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Lecture 13

THEA 2200 Lecture Notes - Lecture 13: Green Carnation, Erving Goffman, Black Tie


Department
Theatre
Course Code
THEA 2200
Professor
Marlis Schweitzer
Lecture
13

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Uncle Tom’s Cabin
Dierent ways of thinking about mobility allowed us to look at its aspects
Geographic mobility connects to its larger history by
Political Mobilities: ideas move throughout the novel, Stowe and how many
people read it and have seen the play
oHow it is closely tied to the anti-slavery movement
oAesthetic mobility: from novel to play to #lm and other forms
oEmotional Mobilities: how the audiences feels and reacts to the themes
The Importance of being Earnest
This play is connected to social mobility, who can marry whom, the politics
involved in that, etc.
Objects in the play
Geographically: the movement into the country and city with the double lives
they live
Production history: How Oscar Wilde became an important celebrity 1880s
and onward where you see a lot of photographs of him, etc.
oA author being elevated into celebrity status
Emotion: it is operating in an entirely dierent context (it is a comedy, not a
melodrama like Uncle Tom’s Cabin)
Read against the grain: how you may read it as a queer text
oWe don’t always see the same things when we go to theatre, it can
always be interpreted in various ways
1. Gender roles in Victorian England (1837-1901)
Period of Queen Victoria’s reign
Ideology
Separate spheres: men and women were suited to dierent social and work
environments
Mobility: women are to be in the home, they were responsible for taking care
of the children, household, and husband. Men on the other hand are hardier,
have grand intellects, best suited for public life, in politics, business, in the
social sphere, etc.
Biological determinism: you biology si your destiny, your gender determines
your certain expectations, women cannot pursue higher jobs, it’s meant for
men
Women are dressed in corsets, the men picture
Homosocial: environment for the same gender, the pub, the workplace, etc. a
place for men to inhabit and rule over
Women as “angel”

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Highly romanticised view of women as angel
They were expected to take care of the mental, emotional, spiritual wellbeing
of the husband, not only responsible for the house and children
oMake sure he goes to church, he eats well, things that will make him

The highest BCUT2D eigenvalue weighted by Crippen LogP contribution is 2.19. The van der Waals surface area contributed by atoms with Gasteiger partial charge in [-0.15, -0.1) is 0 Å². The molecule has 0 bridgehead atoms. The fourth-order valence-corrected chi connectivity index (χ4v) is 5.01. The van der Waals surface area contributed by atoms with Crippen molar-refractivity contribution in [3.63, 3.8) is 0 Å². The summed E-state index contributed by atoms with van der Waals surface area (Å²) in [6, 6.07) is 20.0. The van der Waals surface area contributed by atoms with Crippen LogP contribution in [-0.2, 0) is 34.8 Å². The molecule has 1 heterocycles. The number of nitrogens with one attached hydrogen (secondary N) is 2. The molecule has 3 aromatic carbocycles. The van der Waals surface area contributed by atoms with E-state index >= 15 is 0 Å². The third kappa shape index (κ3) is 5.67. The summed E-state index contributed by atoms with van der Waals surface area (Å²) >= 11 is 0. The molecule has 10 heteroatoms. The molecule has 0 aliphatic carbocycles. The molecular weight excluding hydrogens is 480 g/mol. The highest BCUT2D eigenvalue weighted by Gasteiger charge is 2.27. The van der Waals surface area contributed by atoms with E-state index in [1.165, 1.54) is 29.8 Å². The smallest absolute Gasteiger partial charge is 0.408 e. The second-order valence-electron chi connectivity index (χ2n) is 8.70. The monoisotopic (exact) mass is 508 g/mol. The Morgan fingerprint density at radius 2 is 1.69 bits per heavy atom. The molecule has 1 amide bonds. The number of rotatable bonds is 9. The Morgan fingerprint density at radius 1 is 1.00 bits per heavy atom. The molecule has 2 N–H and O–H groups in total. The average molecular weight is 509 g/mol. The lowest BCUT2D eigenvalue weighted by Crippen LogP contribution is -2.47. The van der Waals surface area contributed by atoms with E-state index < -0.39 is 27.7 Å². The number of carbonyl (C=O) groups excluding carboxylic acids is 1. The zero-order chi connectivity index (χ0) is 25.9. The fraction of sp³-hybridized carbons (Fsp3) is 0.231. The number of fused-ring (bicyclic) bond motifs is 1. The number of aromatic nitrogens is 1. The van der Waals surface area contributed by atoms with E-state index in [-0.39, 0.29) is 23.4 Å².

successful in the workplace and support him
Women weren’t supposed to be sel#sh and servicing others
Queen Victoria really helped promote this idea of women since she had an
incredibly large family herself 1840-1857 (13 years, 9 children, and she was
the queen)
oThis idea of the angel is associated with Victoria
She is alsi using this to demonstrate what a lovely domesticated woman she
is but she is also an empress of the British empire
Home as refuge
How women were supposed to keep the home: have nice furniture and nick
knacks
It became a representation of your status and reputation
You can showcase to your friend that you are doing okay and what is
important to have in a home, you have re#ned taste, wealth through the
quality of furniture and paintings on your walls
This demonstrates your social capital and is about demonstrating status
Parlor: dierent from the bedroom and kitchen which is backstage places
Erving Goman- thought of ways of extending social dramaturgy
The home is a theatrical environment, the parlor is the meeting space
between the public and private, becomes an important staging ground
Cozy corners: in@uences by the east, environments where women can
imagine herself as reclining as a princess, etc. you see the excess and
examples of imperialism through the animal skin. It is about your personal
ideals but also status.
Female bodies as sites of male status
The more beautiful your wife’s gown is at a ball or public event, the more it
says about you
Women play this important role, there are a lot of fabric being using, heavy
loops, patterns, and the amount of time required to put on the corsets and
undergarments
These are women who are not working and are devoting themselves to
physical appearance dependent on men
The corsets are heavy, so they are contained literally by their tight corsets.
They are held in upright positions and their movement is to appeal to the
opposite sex and demonstrate the status of their fathers and husbands
2. Aesthetic Movement
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